My name is Barbora Vackova Gillies and I have recently joined Holocaust Centre North as an Archive Assistant. In my role, I am working in close partnership with our Archivist, Hari, to ensure that each item within our collections is handled with the greatest care and reverence, reflecting their irreplaceable historical significance and the narratives they encapsulate. This means ensuring not only that they are carefully preserved, but also available to future generations as crucial testimonies of the Holocaust and its impact on the lives of individuals, families, and communities.
I am particularly thrilled at the opportunity to be working more closely with Tom Kubie’s personal papers. This is currently the largest collection we have and includes many types of materials that tell us about the life of Tom and his family, including photographs, objects, letters, postcards, marriage certificates, travel tickets, textiles and many more.
Tom spent what he describes as a happy childhood in Czechoslovakia in the city of Brno, which he, his parents, and two brothers managed to flee in July 1939, just before the start of the war. The family eventually settled in Ayr, Scotland, maintaining their Jewish identity, faith, and lifestyle, while gradually learning how many of their less fortunate relatives were killed in concentration camps.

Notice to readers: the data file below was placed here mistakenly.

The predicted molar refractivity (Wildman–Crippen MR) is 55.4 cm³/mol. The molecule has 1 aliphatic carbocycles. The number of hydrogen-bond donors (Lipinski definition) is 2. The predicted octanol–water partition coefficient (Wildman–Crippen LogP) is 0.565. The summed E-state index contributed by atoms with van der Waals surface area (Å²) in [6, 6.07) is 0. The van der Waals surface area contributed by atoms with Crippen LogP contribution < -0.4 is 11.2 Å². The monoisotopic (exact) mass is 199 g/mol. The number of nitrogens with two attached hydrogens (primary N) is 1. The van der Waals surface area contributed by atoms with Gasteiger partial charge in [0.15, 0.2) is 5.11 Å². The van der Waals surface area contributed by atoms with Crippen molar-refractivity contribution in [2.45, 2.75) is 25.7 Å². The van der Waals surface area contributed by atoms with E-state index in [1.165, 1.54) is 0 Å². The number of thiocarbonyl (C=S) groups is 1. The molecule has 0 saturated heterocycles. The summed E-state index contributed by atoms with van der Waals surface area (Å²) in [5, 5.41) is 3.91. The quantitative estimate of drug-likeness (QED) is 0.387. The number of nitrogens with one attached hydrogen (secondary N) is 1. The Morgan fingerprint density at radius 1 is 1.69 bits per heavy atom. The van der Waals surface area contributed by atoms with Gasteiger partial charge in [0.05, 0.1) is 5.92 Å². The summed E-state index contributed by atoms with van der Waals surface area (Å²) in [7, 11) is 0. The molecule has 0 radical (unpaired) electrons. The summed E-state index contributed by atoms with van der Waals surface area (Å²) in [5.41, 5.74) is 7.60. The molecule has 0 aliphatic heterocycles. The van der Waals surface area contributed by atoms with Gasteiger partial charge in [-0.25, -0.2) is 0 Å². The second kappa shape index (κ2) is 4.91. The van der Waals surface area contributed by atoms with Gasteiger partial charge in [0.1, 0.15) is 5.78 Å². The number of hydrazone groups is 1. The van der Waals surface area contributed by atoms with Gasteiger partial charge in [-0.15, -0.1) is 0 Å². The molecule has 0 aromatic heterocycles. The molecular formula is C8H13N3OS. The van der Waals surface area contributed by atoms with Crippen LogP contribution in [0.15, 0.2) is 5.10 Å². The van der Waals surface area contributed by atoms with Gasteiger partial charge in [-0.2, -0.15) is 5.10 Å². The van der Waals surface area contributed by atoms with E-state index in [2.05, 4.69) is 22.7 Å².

As a Czech national who relocated to the North of England four years ago, I find a personal connection to those who once left our homeland to build new lives in the UK under vastly more challenging conditions than my own. It is this connection that fuels my enthusiasm for the Tom Kubie collection within the Homeward Bound project.
Currently we are physically preserving each item of Tom’s, aided by our dedicated volunteers. Following this, I will embark on a thorough description of the items, identifying their nature, age, origins, and interconnections. I am excited to make a good use of my knowledge of Czech and German here! The detailed description will enable me to subsequently arrange the collection in a way which respects how the items were once stored or used, while being practical and enabling the users of the archive quick orientation and ability to find what they need.
The final step will be the digitisation of the entire collection. I am eager to preserve and share this rich tapestry of history, to ensure that it continues to convey its powerful message about the experiences of displacement, loss and trauma, as well as the resilience, solidarity and moments of joy amongst those who survived the Holocaust.